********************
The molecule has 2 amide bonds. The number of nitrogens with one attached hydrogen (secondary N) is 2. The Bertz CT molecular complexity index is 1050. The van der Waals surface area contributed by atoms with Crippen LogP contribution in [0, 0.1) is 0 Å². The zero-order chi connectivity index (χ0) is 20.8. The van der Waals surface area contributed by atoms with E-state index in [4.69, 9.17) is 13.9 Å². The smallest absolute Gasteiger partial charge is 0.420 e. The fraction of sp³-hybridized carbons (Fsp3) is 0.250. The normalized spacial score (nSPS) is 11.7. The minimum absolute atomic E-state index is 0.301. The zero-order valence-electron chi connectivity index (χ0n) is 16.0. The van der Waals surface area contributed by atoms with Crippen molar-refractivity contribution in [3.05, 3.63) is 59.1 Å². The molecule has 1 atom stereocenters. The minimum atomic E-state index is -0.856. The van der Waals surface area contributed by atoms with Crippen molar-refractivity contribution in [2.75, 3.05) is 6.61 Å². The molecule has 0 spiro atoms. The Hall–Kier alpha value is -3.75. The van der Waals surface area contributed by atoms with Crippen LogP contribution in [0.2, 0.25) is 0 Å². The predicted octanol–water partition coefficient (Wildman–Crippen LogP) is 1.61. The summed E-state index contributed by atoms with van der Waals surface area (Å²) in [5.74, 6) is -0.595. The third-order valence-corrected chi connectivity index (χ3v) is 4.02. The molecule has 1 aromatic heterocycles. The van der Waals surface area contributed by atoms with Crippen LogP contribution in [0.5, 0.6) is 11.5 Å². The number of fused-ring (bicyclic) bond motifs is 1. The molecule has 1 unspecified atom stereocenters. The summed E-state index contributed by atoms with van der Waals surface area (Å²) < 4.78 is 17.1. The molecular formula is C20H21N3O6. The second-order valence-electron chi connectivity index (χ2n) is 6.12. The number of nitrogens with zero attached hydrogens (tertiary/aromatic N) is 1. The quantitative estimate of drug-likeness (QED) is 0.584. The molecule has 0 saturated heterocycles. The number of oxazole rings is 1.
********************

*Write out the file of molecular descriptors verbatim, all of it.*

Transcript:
The molecule has 2 amide bonds. The number of nitrogens with one attached hydrogen (secondary N) is 2. The Bertz CT molecular complexity index is 1050. The van der Waals surface area contributed by atoms with Crippen LogP contribution in [0, 0.1) is 0 Å². The zero-order chi connectivity index (χ0) is 20.8. The van der Waals surface area contributed by atoms with E-state index in [4.69, 9.17) is 13.9 Å². The smallest absolute Gasteiger partial charge is 0.420 e. The fraction of sp³-hybridized carbons (Fsp3) is 0.250. The normalized spacial score (nSPS) is 11.7. The minimum absolute atomic E-state index is 0.301. The zero-order valence-electron chi connectivity index (χ0n) is 16.0. The van der Waals surface area contributed by atoms with Crippen molar-refractivity contribution in [3.05, 3.63) is 59.1 Å². The molecule has 1 atom stereocenters. The minimum atomic E-state index is -0.856. The van der Waals surface area contributed by atoms with Crippen molar-refractivity contribution in [2.75, 3.05) is 6.61 Å². The molecule has 0 spiro atoms. The Hall–Kier alpha value is -3.75. The van der Waals surface area contributed by atoms with Crippen LogP contribution in [0.2, 0.25) is 0 Å². The predicted octanol–water partition coefficient (Wildman–Crippen LogP) is 1.61. The summed E-state index contributed by atoms with van der Waals surface area (Å²) in [5.74, 6) is -0.595. The third-order valence-corrected chi connectivity index (χ3v) is 4.02. The molecule has 1 aromatic heterocycles. The van der Waals surface area contributed by atoms with Crippen LogP contribution in [0.5, 0.6) is 11.5 Å². The number of fused-ring (bicyclic) bond motifs is 1. The molecule has 1 unspecified atom stereocenters. The summed E-state index contributed by atoms with van der Waals surface area (Å²) < 4.78 is 17.1. The molecular formula is C20H21N3O6. The second-order valence-electron chi connectivity index (χ2n) is 6.12. The number of nitrogens with zero attached hydrogens (tertiary/aromatic N) is 1. The quantitative estimate of drug-likeness (QED) is 0.584. The molecule has 0 saturated heterocycles. The number of oxazole rings is 1.